Too Hot or Too Cold: Are You Comfortable in Your Home?

Heating and Cooling at Home

 

Home sweet home…Home is where the heart is…There’s no place like home…

There is a difference between a house and your home! A house may be made of brick, wood, stone or even glass, but only your “home” gives you that one-of-a-kind sense of comfort. But if your rooms are too hot or too cold, are you really comfortable in your home? 

As you can imagine, extreme indoor temperatures don’t help to create a comfortable home. So if you don’t want to brush your teeth while wearing mittens or cook dinner in oppressive heat, you need to pay a little attention to your heating and cooling system. If you do, your system may provide years and years of indoor comfort so you can live your life…comfortably.

What's Your Ideal Indoor Comfort?

 

Every person’s ideal indoor air temperature setting is unique. You probably know someone who starts sweating at 75°F and another that shivers at the thought of 74°F. What room temperature is 'comfortable' for you and your home?  

 

Did you know that advanced programmable thermostats allow you to customize your ideal temperature according to your preferences and schedule! By pre-programming temperature settings that align with lifestyles and preferences, you can create an environment that makes your family most comfortable…and potentially save money in the process.

However, both the indoor temperature and humidity levels in your home can have a lot to do with your overall comfort level. According to the University of Connecticut’s Department of Environmental Health & Safety, “Elevated relative humidity reduces the body’s ability to lose heat through perspiration and evaporation. When this happens, individuals may perceive temperatures to be higher than they actually are.”1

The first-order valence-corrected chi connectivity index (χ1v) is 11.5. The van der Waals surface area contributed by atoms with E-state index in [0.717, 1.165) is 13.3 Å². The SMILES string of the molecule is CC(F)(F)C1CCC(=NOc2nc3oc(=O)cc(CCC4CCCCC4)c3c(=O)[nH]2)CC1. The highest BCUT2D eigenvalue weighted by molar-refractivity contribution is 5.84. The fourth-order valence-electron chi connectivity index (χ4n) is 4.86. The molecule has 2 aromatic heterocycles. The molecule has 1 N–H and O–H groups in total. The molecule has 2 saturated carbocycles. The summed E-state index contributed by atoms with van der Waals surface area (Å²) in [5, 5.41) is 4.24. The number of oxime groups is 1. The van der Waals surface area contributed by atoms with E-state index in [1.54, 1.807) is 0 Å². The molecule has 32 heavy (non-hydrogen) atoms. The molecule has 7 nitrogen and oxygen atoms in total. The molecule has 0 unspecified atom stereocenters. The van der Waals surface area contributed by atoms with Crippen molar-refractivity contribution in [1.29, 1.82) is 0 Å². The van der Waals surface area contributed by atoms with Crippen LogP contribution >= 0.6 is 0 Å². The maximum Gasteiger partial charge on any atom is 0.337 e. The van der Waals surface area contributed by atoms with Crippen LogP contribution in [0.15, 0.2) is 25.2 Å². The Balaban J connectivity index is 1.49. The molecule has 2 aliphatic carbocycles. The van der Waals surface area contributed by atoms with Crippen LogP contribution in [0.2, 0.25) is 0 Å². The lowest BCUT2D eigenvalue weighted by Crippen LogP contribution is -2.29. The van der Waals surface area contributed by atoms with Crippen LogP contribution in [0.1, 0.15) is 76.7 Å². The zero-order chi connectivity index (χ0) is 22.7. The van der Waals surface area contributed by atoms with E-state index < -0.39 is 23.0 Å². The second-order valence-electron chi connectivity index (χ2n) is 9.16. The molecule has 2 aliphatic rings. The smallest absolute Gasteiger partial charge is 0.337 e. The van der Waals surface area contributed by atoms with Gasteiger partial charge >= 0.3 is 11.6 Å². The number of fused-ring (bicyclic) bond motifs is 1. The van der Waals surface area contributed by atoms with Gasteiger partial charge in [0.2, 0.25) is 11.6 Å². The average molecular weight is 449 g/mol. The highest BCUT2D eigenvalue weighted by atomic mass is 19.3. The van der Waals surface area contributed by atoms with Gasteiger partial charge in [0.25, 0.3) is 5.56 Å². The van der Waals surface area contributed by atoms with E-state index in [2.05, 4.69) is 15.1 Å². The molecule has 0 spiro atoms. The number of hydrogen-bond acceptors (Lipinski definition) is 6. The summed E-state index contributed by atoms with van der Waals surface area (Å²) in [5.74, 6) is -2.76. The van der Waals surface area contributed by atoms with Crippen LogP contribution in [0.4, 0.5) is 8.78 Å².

While high indoor humidity may make you feel uncomfortable, air with low humidity levels can also impact your comfort as well. “Low relative humidity can cause discomfort due to drying of the nose, throat, mucous membranes and skin. This commonly happens in the winter months.”2

Like a person’s ideal indoor temperature setting, there is considerable debate surrounding the most comfortable indoor humidity levels.  In general, the humidity levels recommended by various organizations may range between 30-60%.3

 

If you sense that your indoor comfort is being sacrificed by extreme indoor humidity levels, contact your licensed, professional HVAC dealer for possible whole-house solutions.  

Enhancing Indoor Comfort

 

Heating and cooling system manufacturers continue to pursue individual technologies that may collectively improve your overall indoor comfort. HVAC systems that include variable-speed drives, advanced HVAC controls, and additional mechanics can often provide additional options for homeowners who prioritize indoor comfort. 

 

For example, HVAC equipment with variable speed fans automatically adjusts the amount of heated or cooled air blown through the vents into your indoor spaces. A system with this option gently ramps up or down according to heating or cooling demand, minimizing the temperature peaks and valleys often found with the ON/OFF cycle of a single-speed unit. The lower speed fan may maintain your set indoor temperature longer than if the system turns off. This allows for steady comfort in your home.

 

To discover available HVAC technologies that are designed to improve indoor home comfort, discuss the various options with your licensed professional HVAC dealer.

Maintaining Cool or Cozy Comfort

 

Properly maintaining your HVAC systems not only protects the equipment, but it may also protect you and your family from extreme indoor temperatures. Unfortunately, most people don’t think about their indoor heating or cooling system until it isn’t making them comfortable. That can lead to inconvenient and expensive fixes! 

Over time, lapses in annual maintenance may impact the delicate balancing act between the HVAC equipment, air flow, and mechanics. If components are not functioning as designed, the entire system may be affected. This may impact the equipment's longevity and designed efficiency. Routine maintenance may extend the life of your HVAC equipment and possibly prevent minor issues from turning into expensive major problems over time.4

 

To keep your central heating and cooling system operating when you need it most, a licensed professional HVAC dealer should perform routine, seasonal maintenance. 

As with most anything, if you take care of what’s important, it should take care of you.

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1,2,3 Safety, University of Connecticut Department of Environmental Health &. "Thermal Comfort in Office Settings." n.d. The University of Connecticut EHS. http://ehs.uconn.edu/docs/Officecomfort.pdf. 7 December 2017.
4 Maintaining your Air Conditioner. n.d. <http://energy.gov/energysaver/maintaining-your-air-conditioner>.